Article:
* 1979 Nuclear accident at Three Mile Island
At 4 a.m. on March 28, 1979, the worst accident in the history of the U.S. nuclear power industry begins when a pressure valve in the Unit-2 reactor at Three Mile Island fails to close. Cooling water, contaminated with radiation, drained from the open valve into adjoining buildings, and the core began to dangerously overheat.
The Three Mile Island nuclear power plant was built in 1974 on a sandbar on Pennsylvania’s Susquehanna River, just 10 miles downstream from the state capitol in Harrisburg. In 1978, a second state-of-the-art reactor began operating on Three Mile Island, which was lauded for generating affordable and reliable energy in a time of energy crises.
After the cooling water began to drain out of the broken pressure valve on the morning of March 28, 1979, emergency cooling pumps automatically went into operation. Left alone, these safety devices would have prevented the development of a larger crisis. However, human operators in the control room misread confusing and contradictory readings and shut off the emergency water system. The reactor was also shut down, but residual heat from the fission process was still being released. By early morning, the core had heated to over 4,000 degrees, just 1,000 degrees short of meltdown. In the meltdown scenario, the core melts, and deadly radiation drifts across the countryside, fatally sickening a potentially great number of people.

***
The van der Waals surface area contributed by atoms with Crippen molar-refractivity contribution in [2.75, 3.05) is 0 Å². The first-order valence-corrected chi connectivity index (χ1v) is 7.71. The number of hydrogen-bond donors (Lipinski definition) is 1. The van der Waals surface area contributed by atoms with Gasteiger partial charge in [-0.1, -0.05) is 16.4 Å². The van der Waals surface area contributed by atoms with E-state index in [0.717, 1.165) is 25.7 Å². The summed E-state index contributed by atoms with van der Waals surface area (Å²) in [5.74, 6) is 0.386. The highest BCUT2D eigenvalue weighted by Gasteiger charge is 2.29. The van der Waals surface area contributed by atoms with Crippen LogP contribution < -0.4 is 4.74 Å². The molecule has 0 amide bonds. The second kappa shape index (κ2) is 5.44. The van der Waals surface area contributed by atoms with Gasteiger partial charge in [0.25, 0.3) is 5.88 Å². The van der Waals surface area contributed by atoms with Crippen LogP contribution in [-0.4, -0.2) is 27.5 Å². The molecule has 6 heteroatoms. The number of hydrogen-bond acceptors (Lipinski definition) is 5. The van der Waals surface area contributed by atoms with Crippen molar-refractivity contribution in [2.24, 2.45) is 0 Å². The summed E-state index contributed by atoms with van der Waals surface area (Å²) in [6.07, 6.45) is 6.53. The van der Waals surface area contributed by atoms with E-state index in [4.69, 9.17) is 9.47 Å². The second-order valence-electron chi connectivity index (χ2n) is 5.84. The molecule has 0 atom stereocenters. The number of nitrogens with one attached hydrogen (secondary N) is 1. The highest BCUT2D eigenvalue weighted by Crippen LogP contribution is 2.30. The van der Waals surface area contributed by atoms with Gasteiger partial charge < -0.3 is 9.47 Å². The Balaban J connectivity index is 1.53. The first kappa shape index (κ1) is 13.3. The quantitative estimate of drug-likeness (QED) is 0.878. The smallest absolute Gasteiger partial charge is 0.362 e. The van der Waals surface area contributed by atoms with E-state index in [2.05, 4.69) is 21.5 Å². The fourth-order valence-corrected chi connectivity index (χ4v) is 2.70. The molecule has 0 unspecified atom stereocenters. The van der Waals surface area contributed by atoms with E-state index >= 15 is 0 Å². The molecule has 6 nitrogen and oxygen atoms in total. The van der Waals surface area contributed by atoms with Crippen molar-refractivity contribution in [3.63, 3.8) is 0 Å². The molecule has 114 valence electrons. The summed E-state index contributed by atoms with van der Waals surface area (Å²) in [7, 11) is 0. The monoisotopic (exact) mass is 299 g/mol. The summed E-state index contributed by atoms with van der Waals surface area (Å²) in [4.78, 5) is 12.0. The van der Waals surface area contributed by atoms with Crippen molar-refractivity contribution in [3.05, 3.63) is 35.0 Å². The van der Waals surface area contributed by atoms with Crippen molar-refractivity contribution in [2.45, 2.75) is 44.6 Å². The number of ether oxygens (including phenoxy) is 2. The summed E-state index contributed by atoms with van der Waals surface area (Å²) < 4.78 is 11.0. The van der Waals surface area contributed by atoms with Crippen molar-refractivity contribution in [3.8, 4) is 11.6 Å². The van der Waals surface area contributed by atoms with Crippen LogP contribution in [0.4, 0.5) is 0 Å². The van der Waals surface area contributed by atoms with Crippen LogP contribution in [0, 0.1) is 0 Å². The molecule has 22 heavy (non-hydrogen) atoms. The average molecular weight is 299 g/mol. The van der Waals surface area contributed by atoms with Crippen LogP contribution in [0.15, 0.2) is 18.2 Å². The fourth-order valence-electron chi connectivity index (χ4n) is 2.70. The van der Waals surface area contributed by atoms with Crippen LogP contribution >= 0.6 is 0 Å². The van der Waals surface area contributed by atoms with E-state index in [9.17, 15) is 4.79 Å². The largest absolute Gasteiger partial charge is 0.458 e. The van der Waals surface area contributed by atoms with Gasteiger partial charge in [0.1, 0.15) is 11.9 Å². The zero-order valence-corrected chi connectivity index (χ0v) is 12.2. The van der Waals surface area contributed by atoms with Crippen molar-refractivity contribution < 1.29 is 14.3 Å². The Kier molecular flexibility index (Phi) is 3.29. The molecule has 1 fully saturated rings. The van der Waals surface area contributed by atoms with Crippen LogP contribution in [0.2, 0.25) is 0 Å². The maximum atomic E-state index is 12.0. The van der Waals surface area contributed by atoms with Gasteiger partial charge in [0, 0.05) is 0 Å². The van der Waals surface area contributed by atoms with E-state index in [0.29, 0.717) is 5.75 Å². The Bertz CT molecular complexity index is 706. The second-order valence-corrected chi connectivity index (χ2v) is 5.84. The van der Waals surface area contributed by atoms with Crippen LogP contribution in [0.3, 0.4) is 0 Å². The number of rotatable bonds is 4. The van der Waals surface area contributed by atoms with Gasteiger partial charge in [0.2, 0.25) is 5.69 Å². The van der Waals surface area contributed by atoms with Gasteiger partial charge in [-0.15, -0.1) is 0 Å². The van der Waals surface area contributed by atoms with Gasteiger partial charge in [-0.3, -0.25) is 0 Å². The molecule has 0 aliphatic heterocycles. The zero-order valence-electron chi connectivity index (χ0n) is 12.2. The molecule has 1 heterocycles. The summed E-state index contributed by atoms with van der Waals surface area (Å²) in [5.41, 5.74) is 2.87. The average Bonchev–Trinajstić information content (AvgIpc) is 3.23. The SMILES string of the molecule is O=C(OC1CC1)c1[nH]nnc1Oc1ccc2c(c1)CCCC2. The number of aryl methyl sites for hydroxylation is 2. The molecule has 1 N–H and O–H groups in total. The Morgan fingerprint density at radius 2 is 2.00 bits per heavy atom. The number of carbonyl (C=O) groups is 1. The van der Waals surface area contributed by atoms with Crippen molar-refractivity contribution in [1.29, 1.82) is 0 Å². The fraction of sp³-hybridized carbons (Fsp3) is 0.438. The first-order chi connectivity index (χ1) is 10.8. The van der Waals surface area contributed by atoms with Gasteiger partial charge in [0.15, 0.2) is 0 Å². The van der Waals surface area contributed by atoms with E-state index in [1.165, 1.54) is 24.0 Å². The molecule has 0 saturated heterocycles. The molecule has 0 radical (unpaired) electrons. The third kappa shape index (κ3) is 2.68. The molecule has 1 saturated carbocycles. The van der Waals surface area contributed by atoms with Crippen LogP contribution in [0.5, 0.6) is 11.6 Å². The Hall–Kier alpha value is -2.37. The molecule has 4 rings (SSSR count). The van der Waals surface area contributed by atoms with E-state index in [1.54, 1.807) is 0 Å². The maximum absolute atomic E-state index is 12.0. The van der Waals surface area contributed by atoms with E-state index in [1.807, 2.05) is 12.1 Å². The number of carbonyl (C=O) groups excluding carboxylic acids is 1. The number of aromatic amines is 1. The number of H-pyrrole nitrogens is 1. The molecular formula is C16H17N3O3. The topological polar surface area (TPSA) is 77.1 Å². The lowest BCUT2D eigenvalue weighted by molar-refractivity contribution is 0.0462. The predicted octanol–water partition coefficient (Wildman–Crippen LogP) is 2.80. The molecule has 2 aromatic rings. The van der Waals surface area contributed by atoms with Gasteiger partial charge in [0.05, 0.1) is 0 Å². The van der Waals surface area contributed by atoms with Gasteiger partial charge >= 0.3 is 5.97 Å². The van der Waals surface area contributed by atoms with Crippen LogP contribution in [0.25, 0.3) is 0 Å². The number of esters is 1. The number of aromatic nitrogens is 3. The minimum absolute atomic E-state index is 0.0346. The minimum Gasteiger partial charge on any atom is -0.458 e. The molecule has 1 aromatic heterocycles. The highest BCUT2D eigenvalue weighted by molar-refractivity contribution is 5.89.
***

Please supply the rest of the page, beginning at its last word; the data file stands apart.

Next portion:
As the plant operators struggled to understand what had happened, the contaminated water was releasing radioactive gases throughout the plant. The radiation levels, though not immediately life-threatening, were dangerous, and the core cooked further as the contaminated water was contained and precautions were taken to protect the operators. Shortly after 8 a.m., word of the accident leaked to the outside world. The plant’s parent company, Metropolitan Edison, downplayed the crisis and claimed that no radiation had been detected off plant grounds, but the same day inspectors detected slightly increased levels of radiation nearby as a result of the contaminated water leak. Pennsylvania Governor Dick Thornburgh considered calling an evacuation.